Have you ever wanted to go to a concert but it turns out that it's sold out, attend FIFA because you couldn't get the seats you wanted, or you couldn't make it to your daughters recital because you're stuck in traffic? That's all soon to change thanks to Yifei Chai, a student at the Imperial College London, who has made this all potentially possible by allowing a person's movements to be controlled by another individual. Using virtual reality technology and 3D modeling hardware, we are now another step closer to the future of gaming, movies, and other forms of media entertainment.

It works by having one person wear a head-mounted, twin-angle camera with electrical stimulators attached to 34 arm and shoulder muscles, while the other person wears an Oculus Rift in front of a Microsoft Kinect 3D sensor to track the Rift wearer's movements. When the Rift wearer moves either his arms or head, the person with the stimulators movements do the same giving the illusion of inhabiting another's body. Because it is still in the prototype stages, there is a noticeable delay between action and reaction giving it a less then accurate feel of real-time body control. This also beneficial to Microsoft since the enhancements to the Kinect have made the sensors capable of detecting subtler movements allowing for a smoother feel or gameplay.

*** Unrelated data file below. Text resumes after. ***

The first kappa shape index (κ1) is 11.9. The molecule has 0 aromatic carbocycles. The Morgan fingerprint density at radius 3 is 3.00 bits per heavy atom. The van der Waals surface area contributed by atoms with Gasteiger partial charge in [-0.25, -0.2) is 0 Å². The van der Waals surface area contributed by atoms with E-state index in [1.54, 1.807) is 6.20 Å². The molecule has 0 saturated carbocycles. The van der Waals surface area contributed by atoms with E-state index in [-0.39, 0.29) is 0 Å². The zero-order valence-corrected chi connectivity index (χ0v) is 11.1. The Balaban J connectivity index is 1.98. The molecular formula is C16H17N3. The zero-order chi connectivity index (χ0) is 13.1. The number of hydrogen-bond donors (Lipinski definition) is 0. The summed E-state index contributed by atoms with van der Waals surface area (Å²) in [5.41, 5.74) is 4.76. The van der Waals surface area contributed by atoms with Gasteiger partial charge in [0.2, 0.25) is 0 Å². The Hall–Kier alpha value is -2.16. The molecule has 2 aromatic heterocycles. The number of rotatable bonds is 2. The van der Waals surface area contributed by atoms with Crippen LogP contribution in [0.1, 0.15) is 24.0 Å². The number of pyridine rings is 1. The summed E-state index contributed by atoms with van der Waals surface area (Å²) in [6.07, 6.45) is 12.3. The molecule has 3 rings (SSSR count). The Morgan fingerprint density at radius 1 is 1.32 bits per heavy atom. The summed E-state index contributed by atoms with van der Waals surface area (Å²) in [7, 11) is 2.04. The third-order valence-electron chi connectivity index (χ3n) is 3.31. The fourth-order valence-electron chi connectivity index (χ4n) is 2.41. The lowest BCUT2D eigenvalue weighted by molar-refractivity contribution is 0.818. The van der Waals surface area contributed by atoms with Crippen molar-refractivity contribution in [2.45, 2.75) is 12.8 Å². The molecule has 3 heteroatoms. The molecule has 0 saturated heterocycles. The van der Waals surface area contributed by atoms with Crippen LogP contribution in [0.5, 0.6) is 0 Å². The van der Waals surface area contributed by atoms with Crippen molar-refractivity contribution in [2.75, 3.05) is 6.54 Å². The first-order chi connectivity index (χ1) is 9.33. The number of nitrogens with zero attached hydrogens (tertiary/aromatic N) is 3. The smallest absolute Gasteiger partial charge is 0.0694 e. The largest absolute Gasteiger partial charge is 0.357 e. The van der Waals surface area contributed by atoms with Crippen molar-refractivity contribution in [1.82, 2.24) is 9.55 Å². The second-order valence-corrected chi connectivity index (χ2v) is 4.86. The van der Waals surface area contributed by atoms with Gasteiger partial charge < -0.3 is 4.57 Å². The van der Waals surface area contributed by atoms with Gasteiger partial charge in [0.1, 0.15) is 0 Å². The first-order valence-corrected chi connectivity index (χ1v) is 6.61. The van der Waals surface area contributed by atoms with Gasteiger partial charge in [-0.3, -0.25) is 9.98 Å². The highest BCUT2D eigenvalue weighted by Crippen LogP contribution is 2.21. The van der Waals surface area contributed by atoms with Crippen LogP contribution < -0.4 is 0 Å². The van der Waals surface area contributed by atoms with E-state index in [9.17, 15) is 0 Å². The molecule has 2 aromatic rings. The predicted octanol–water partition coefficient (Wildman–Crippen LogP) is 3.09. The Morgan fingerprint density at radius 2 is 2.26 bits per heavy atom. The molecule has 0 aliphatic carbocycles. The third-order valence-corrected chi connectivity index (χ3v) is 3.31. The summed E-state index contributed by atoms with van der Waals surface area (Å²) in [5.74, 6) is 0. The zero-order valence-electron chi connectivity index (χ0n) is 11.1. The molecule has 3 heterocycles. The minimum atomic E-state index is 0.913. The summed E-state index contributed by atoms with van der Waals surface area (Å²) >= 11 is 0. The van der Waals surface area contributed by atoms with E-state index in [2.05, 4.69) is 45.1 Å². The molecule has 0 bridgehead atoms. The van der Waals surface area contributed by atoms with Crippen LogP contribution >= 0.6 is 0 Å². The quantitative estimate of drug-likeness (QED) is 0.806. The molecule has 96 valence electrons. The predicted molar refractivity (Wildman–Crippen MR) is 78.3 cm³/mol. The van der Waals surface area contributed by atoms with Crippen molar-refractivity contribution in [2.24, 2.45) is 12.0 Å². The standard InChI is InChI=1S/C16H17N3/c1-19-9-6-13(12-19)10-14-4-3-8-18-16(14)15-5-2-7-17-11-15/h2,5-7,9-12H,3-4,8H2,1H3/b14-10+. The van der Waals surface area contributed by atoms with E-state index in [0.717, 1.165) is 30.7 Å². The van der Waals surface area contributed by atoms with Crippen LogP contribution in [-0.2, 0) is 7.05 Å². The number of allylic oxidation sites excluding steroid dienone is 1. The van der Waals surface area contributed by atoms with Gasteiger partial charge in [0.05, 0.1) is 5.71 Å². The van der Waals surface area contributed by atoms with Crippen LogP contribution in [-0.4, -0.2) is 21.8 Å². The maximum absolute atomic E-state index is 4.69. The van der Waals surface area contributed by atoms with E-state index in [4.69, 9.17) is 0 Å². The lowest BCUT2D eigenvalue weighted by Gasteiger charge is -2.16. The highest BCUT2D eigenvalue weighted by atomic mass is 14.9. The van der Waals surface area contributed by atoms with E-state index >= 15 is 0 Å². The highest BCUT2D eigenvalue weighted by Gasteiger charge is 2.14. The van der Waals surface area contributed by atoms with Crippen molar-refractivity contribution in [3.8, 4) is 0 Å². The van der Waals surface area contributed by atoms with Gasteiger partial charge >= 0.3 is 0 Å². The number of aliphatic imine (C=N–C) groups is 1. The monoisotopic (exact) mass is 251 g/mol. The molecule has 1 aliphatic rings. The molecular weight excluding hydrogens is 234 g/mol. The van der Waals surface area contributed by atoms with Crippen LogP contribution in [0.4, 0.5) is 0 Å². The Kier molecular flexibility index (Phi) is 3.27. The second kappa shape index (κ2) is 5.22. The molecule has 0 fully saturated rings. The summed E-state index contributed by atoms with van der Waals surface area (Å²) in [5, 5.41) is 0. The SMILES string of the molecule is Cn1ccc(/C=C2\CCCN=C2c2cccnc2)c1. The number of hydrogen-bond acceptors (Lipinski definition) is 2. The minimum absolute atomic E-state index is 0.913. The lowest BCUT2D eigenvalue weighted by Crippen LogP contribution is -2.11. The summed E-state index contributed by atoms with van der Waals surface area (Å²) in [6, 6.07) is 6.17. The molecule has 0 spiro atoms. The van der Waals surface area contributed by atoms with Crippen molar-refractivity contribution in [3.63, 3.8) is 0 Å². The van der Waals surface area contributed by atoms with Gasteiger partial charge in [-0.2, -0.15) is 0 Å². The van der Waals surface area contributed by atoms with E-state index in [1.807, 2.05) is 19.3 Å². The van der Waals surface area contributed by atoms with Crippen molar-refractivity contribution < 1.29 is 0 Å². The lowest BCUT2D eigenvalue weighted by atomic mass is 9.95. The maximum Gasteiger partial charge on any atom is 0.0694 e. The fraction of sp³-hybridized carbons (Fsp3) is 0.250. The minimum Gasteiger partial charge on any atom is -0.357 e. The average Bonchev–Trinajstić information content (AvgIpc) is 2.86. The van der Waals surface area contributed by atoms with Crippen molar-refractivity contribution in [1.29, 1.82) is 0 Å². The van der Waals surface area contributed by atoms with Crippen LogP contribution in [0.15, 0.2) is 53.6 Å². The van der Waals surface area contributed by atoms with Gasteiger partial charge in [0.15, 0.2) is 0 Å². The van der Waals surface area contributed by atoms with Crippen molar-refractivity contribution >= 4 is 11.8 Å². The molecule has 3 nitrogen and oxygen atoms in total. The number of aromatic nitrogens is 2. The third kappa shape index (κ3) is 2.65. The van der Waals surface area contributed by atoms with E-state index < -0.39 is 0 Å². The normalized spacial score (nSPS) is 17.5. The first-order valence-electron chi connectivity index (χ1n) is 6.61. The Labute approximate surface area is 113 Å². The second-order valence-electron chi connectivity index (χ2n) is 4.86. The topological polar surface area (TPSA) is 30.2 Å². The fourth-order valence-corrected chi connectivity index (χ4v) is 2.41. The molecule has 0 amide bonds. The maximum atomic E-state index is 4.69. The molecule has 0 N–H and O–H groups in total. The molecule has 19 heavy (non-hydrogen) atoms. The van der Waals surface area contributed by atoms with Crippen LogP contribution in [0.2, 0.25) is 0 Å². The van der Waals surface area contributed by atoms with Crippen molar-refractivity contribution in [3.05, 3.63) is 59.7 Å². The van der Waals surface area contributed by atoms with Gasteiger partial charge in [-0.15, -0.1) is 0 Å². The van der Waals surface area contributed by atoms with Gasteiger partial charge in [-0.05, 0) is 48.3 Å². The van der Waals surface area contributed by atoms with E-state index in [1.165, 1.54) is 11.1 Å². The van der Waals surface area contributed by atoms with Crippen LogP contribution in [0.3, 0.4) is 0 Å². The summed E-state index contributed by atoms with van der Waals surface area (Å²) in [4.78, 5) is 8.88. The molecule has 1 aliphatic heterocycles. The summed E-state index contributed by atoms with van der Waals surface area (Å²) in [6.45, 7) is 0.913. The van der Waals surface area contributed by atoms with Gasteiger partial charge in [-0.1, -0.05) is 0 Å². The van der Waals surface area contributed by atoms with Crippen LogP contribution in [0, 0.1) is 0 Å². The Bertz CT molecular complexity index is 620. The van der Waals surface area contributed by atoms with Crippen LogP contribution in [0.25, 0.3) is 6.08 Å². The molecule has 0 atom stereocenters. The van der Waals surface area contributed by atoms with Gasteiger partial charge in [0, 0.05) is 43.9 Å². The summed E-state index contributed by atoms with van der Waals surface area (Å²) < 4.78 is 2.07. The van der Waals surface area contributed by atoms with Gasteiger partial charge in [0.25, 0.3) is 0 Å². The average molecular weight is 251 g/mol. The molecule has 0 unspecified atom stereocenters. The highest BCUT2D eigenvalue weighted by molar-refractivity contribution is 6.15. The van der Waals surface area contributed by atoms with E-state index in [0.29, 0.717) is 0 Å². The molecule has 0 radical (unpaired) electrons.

This will provide future game developers the tools to become more in-depth with their video games, allowing the gamer to experience all of the in game moments that making gaming so great. Wether you're shooting your way through a battalion of Storm Troopers on Hoth as visibility lessens by the moment, or making Kinect sports feel like you are hitting the tennis ball across the court, all you will have to do is suit up. Other benefits of this advancement is that we will now be able to experience how other people go through their daily lives. For instance, we can virtually step into the shoes of people with disabilities or the elderly and experience the day to day troubles they go through. Once the stimulators are advanced enough to recognize the slightest muscle impulse, a surgeon will be able to operate on a patient in need of major surgery all from the comfort of his own home while wearing the Rift.

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